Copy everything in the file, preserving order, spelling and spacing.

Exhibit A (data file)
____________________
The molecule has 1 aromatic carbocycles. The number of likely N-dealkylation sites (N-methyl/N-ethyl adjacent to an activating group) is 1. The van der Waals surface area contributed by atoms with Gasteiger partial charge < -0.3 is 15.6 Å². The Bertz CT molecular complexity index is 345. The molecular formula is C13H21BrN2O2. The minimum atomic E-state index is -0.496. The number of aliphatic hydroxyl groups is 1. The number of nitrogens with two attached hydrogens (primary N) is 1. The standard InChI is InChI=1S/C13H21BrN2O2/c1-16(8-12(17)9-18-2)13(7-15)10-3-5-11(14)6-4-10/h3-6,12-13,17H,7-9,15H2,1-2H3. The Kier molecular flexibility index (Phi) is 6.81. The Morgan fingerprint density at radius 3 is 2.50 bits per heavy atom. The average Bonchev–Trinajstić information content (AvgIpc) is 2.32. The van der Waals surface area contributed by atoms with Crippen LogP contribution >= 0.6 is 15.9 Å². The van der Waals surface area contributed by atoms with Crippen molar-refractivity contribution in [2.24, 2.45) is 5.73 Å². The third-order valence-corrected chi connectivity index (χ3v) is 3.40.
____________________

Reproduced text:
The molecule has 1 aromatic carbocycles. The number of likely N-dealkylation sites (N-methyl/N-ethyl adjacent to an activating group) is 1. The van der Waals surface area contributed by atoms with Gasteiger partial charge < -0.3 is 15.6 Å². The Bertz CT molecular complexity index is 345. The molecular formula is C13H21BrN2O2. The minimum atomic E-state index is -0.496. The number of aliphatic hydroxyl groups is 1. The number of nitrogens with two attached hydrogens (primary N) is 1. The standard InChI is InChI=1S/C13H21BrN2O2/c1-16(8-12(17)9-18-2)13(7-15)10-3-5-11(14)6-4-10/h3-6,12-13,17H,7-9,15H2,1-2H3. The Kier molecular flexibility index (Phi) is 6.81. The Morgan fingerprint density at radius 3 is 2.50 bits per heavy atom. The average Bonchev–Trinajstić information content (AvgIpc) is 2.32. The van der Waals surface area contributed by atoms with Crippen LogP contribution >= 0.6 is 15.9 Å². The van der Waals surface area contributed by atoms with Crippen molar-refractivity contribution in [2.24, 2.45) is 5.73 Å². The third-order valence-corrected chi connectivity index (χ3v) is 3.40.